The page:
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Geotargeting Isn’t Just for Small Business

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These days, some of the most effective marketing campaigns hold niche appeal. But while most people associate geotargeting with small brick-and-mortar businesses looking to attract a local customer base, this method holds broader appeal than you might suspect. Read on to learn more about implementing geotargeting practices in businesses of all sizes.

Geotargeting on a Regional Basis

Geotargeting doesn’t need to be limited to a small community; it’s just as effective at the regional level. For example, Forbes suggests that ads mentioning specific cities or regions fare better than national campaigns. Merely adding the name of the city or region in which the ad is displayed can help prospective customers connect with a company on a more personal level, even if they instinctively know it’s a national brand.

Geotargeting With Mobile Coupons

The most effective geotargeting initiatives are not exclusively based on the consumer’s residence – they’re optimized for mobile. It’s only natural; today’s consumers use search engines and social media on the go. Mobile geotargeting allows companies to attract consumers away from home and at the most relevant times.

With mobile efforts, companies use real-time location to target consumers. For example, this information may allow for coupons through Google Wallet and other payment apps, and these discounts can drive otherwise reluctant customers to make purchases. According to a report published in UConn Today, consumers are most likely to respond to mobile geotargeting campaigns that include significant discounts.

Several large companies have successfully launched mobile geotargeting campaigns in recent years. Dunkin Donuts, in particular, has proven a leader in this emerging approach to geotargeting, as highlighted by the Mobile Marketing Association. In an influential campaign launched in 2014, Dunkin Donuts sent mobile coupons to customers who were near competitors in hopes of ‘stealing’ them away. In this initial effort, 18 percent of recipients saved the coupon, and 3.6 percent redeemed it almost immediately.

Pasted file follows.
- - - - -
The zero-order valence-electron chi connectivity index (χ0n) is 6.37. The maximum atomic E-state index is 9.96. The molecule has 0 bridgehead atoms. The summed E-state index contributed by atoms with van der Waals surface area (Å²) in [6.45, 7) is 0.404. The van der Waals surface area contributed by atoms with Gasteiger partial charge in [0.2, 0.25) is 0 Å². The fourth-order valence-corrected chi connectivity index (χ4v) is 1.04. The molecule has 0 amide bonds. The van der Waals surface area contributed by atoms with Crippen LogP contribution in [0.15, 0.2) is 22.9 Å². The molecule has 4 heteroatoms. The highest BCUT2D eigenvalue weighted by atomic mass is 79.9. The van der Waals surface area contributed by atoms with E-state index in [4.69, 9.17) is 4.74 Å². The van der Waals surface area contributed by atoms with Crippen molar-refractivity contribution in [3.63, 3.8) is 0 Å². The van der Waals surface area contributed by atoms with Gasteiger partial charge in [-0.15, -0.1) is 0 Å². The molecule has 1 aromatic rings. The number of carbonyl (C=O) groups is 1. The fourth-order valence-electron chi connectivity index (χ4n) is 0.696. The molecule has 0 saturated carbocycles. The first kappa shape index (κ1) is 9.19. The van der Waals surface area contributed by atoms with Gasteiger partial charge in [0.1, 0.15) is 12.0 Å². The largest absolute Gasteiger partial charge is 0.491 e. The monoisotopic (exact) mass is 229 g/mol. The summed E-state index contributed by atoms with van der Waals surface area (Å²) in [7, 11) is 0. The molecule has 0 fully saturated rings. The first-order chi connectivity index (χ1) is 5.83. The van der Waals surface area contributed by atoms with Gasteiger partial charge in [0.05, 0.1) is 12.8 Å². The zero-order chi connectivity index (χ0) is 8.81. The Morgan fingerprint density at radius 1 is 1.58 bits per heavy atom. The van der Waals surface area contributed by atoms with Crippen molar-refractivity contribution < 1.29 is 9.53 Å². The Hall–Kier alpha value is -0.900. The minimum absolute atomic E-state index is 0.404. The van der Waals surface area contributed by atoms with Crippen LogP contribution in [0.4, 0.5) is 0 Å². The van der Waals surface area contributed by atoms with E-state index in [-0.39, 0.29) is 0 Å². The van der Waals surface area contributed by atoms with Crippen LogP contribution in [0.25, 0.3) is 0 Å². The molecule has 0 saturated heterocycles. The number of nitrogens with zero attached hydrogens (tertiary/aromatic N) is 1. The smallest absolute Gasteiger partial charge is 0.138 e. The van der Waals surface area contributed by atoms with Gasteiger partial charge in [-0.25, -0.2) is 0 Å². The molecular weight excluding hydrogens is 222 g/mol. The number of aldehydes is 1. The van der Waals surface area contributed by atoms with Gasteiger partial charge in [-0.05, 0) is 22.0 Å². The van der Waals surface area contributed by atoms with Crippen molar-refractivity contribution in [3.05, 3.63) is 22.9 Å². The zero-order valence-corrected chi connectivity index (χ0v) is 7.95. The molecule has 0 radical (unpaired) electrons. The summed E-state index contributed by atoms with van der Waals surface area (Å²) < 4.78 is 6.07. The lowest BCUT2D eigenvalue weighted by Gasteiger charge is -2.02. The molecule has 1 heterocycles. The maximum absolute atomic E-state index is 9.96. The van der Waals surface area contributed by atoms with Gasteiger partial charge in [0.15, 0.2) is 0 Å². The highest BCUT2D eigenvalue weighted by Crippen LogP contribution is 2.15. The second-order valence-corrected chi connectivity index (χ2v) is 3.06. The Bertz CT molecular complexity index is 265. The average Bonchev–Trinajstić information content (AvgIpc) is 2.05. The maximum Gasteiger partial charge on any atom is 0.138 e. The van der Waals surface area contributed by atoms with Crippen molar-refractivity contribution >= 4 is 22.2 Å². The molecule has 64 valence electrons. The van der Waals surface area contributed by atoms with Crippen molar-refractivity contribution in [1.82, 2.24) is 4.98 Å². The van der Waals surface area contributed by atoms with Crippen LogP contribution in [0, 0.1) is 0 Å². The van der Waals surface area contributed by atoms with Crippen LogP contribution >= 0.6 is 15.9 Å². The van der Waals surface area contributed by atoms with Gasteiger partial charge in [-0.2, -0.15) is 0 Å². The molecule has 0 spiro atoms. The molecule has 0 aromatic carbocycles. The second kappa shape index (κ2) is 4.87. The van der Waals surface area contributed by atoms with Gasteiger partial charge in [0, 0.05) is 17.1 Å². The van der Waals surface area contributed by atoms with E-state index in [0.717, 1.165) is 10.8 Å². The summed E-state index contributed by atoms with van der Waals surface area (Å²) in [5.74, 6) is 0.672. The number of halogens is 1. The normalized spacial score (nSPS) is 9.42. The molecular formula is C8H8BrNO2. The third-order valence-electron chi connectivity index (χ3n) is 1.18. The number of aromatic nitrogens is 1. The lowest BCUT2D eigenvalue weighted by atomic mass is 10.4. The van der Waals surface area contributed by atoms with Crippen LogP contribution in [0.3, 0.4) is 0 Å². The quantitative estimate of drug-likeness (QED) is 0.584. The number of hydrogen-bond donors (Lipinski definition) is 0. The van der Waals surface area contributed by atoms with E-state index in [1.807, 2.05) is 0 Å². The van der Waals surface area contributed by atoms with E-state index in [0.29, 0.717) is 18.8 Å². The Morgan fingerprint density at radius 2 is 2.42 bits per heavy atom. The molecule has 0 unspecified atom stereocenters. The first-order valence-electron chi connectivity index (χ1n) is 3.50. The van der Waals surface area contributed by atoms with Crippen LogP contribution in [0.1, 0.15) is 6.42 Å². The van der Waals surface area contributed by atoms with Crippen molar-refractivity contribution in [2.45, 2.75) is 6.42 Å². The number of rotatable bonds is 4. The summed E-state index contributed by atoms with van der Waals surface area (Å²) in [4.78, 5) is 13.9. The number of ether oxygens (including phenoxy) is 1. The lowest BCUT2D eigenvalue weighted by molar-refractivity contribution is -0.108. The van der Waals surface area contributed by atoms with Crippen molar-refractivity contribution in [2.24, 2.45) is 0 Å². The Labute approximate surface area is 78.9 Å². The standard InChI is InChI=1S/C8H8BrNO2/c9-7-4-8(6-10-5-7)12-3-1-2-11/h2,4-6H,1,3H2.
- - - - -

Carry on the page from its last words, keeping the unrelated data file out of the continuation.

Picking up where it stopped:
Partnering with Other Organizations

Some of the most effective geotargeting campaigns involve partnered businesses. These initiatives allow for creative solutions that improve customer experience while also driving business for both companies. For example, Coca-Cola and the Scandinavian movie theater chain CAPA worked together in 2015 to promote beverages before and after movies. Mobile users were offered coupons for free drinks prior to movies for which they’d already purchased tickets. Upon redeeming the free drink offer, they then became eligible for free movie passes. Those who redeemed the movie passes were more likely to then spend money on concessions — especially Coke products.

The Future of Geotargeting: Voice Search

Mobile users are increasingly reliant on mobile voice assistants like Siri and Alexa. Experts anticipate that by 2020, half of searches will occur by voice. Businesses of all sizes are capitalizing on this opportunity, especially as it relates to geotargeting. To succeed, companies must optimize local keywords that reflect how customers in each region search by voice. In general, customers using voice search use longer strings of words; four or more per voice search versus just two or three in a text search.

From digital coupons to partnered campaigns, geotargeting provides excellent opportunities that extend well beyond the realm of small business. National brands can also use geotargeting techniques to appeal to regional consumers, thereby driving sales and increasing customer retention.

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